Cleared for take off – London Heathrow, Europe’s busiest airport, has overcome an attempt by environmental groups to block construction of a third runway that it says is needed to boost flights and compete with rival hubs trying to steal its traffic. Construction can go ahead after judges on Wednesday threw out lawsuits from Friends of the Earth, London Mayor Sadiq Khan, and other groups seeking to challenge the UK government’s approval of the plan, Bloomberg reports. Opponents alleged the proposal violated the UK’s climate change policy and didn’t take account of the Paris Agreement. But that pact isn’t part of British law, even though the country has ratified it – and this posed an “overarching difficulty” to the lawsuit, the three judges said. Though it can still be appealed, the decision reduces the risks involved with a lawsuit that could’ve become a major stumbling block for the third runway plan. If the government had lost the case, it would’ve had to start the process again, potentially causing delays and uncertainty.

Gotta get down on Friday – Judges for the Saskatchewan Court of Appeals will issue their ruling in the province’s lawsuit against the federal Canadian ‘backstop’ carbon pricing plan at 1200 local time (1800 GMT) on Friday, May 3. The case, which could have major ramifications for the ruling Liberal party’s landmark climate policy, challenged the constitutionality of Ottawa’s ability to impose its C$20 carbon tax and output-based pricing system (OBPS) for large emitters on Saskatchewan. See Carbon Pulse’s coverage of the two-day trial here and here. (CBC)

40 long – The US Department of Energy (DOE) has given the EPA its scoring results for the 40 compliance waiver applications submitted for the Renewable Fuels Standard (RFS) for 2018, sources tell Reuters. The non-binding recommendations provide guidance for whether the EPA grants eligible facilities the small refiner exemptions (SREs) to waive compliance requirements under the RFS, and comes after the Trump-era EPA granted 35 exemptions for 2017 compliance, up from seven during the last year of the Obama presidency. While the EPA said that it had not made any decisions on this year’s SREs, one source told the news outlet a final decision is not expected until the end of the month.

Climate concern – Democratic voters are viewing climate change as the top priority ahead of the 2020 US election, according to a new CNN poll released Tuesday. Among the 411 voters surveyed, 96% of Democrats and Democratic-leaning independents said it’s very important for a presidential candidate to promise aggressive action on climate change, beating out other topics like Medicare for All and tuition-free public college. Some 82% of those polled said it was very important to address climate change, while 14% said it was somewhat important. (Axios)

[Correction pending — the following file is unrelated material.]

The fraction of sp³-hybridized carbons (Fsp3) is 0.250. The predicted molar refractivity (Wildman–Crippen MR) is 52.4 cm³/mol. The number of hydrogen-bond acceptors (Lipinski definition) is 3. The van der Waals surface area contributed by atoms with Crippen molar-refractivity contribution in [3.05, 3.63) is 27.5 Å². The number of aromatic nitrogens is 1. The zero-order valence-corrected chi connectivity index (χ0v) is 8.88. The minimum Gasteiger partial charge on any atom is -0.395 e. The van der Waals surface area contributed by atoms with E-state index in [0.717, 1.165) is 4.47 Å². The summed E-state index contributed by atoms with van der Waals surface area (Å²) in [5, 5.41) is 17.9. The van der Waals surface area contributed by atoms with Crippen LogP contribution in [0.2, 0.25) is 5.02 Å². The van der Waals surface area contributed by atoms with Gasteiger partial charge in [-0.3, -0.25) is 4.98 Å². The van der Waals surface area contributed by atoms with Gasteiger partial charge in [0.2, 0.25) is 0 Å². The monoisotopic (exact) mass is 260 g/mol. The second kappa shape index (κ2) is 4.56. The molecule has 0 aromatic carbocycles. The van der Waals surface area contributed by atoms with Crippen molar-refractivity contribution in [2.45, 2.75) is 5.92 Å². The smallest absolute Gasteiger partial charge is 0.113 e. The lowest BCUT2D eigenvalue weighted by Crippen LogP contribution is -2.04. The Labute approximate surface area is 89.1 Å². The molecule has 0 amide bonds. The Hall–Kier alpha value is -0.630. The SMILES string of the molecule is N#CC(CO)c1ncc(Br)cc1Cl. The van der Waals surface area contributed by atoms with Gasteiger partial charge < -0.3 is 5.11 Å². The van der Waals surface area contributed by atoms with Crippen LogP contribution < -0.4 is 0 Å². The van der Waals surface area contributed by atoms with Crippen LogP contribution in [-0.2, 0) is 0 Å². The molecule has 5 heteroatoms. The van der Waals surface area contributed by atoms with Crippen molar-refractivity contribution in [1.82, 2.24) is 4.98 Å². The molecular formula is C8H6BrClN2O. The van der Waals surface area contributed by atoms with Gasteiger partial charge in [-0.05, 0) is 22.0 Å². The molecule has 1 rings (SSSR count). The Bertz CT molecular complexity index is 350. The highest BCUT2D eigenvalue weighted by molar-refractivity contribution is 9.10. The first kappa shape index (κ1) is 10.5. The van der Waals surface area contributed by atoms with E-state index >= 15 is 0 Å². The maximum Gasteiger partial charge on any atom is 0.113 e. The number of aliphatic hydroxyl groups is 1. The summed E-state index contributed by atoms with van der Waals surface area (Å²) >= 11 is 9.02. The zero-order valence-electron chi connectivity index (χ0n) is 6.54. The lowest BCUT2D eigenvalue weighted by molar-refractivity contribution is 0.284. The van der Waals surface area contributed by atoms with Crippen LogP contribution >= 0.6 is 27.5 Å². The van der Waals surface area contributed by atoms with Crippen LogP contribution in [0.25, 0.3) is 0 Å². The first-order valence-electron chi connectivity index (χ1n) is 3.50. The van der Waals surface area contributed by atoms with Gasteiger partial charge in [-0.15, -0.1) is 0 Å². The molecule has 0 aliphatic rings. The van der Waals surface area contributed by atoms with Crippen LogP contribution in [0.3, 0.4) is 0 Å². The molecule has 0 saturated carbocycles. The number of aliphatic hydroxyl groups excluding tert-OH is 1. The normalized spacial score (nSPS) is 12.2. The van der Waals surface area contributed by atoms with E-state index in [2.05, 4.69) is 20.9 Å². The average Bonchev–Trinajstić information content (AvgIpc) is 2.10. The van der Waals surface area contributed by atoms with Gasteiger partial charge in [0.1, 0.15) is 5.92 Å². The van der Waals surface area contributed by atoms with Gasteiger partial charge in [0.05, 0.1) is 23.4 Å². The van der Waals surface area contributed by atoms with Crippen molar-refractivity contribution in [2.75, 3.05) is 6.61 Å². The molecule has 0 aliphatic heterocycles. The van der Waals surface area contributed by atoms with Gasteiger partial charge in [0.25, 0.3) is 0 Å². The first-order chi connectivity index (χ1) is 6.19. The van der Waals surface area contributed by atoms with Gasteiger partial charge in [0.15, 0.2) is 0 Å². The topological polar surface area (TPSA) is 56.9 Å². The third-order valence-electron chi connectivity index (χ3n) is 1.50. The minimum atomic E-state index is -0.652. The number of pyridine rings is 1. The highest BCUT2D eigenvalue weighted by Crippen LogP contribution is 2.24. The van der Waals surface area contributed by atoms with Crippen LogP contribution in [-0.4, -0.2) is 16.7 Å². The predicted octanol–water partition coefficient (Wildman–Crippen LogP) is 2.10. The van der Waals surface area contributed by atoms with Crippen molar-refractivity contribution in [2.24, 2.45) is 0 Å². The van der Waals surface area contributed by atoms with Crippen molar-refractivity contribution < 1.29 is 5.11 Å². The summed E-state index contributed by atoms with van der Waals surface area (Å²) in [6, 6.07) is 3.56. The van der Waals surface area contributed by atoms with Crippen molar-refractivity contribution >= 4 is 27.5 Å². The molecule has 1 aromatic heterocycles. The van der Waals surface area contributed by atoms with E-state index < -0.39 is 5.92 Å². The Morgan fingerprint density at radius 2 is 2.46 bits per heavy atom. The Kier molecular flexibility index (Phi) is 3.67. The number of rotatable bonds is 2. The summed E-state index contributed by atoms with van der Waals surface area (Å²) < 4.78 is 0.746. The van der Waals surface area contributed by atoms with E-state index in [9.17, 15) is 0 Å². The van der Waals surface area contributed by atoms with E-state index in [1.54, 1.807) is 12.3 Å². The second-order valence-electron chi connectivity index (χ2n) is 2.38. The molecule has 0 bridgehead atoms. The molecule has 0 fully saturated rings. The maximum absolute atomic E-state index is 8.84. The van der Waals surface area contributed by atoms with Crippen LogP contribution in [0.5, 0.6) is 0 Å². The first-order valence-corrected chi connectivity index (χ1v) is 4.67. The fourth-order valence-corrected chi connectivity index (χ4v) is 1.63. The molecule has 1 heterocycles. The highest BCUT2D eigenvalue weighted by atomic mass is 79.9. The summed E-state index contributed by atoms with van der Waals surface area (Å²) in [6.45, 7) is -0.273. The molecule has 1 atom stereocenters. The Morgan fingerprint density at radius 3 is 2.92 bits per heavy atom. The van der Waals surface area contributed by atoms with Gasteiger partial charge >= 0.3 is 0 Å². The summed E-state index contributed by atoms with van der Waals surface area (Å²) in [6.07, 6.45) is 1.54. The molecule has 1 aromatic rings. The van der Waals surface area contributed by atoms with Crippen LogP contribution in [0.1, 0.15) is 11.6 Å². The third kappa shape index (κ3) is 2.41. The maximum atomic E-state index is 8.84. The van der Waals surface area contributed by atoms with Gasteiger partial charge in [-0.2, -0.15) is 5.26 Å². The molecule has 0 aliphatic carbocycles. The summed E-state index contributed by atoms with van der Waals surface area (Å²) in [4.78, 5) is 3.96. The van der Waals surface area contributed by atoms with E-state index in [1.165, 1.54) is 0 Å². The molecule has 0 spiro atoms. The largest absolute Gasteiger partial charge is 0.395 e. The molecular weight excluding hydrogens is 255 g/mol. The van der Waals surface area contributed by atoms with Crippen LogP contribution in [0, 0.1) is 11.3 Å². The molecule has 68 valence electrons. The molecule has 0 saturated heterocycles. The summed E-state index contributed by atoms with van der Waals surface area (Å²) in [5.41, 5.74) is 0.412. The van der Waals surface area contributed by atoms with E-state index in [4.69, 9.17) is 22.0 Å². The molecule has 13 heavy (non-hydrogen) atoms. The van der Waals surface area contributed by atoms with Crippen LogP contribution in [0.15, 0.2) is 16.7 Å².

Be more concrete – Offset project developer and standard manager Verra has released a new methodology for CO2 utilisation in concrete production. The methodology is applicable to project activities that use waste CO2 as a feedstock in the production of concrete, which lowers emissions by capturing gas that otherwise would have been emitted into the atmosphere, and lowers the amount of concrete required in the production of cement compared to traditional processes. Comments on the methodology are due by May 30.

Look east – The EU has launched a new regional initiative – EU4Climate – to help Eastern European countries (Armenia, Azerbaijan, Belarus, Georgia, Moldova, and Ukraine) develop and implement climate-related policies based on the countries’ commitments under the Paris Agreement, the Association and Partnership Agreements with the EU, the Eastern Partnership policy initiative “20 Deliverables for 2020,” and the UN 2030 Agenda for Sustainable Development.  The EU4Climate project, with a total budget of €8.8 million, will help the six countries to develop and implement forward-looking climate policies. (Armenpress)

And finally… Gorilla warfare – Global warming could cause stress to endangered Virunga mountain gorillas, potentially raising the risk of health problems and early deaths, a new study published in the journal Ecology and Evolution suggests. Using fecal samples taken in the wild from 115 gorillas, researchers found that Virunga gorillas show elevated stress levels in months with higher-than-average temperatures and rainfall. The findings provide “robust” evidence of how climate change could heighten the animals’ stress levels, a primatologist tells Carbon Brief. “We don’t know yet what the long-term impact of this physiological response will be, but it could be a harbinger of reduced survival or fertility.”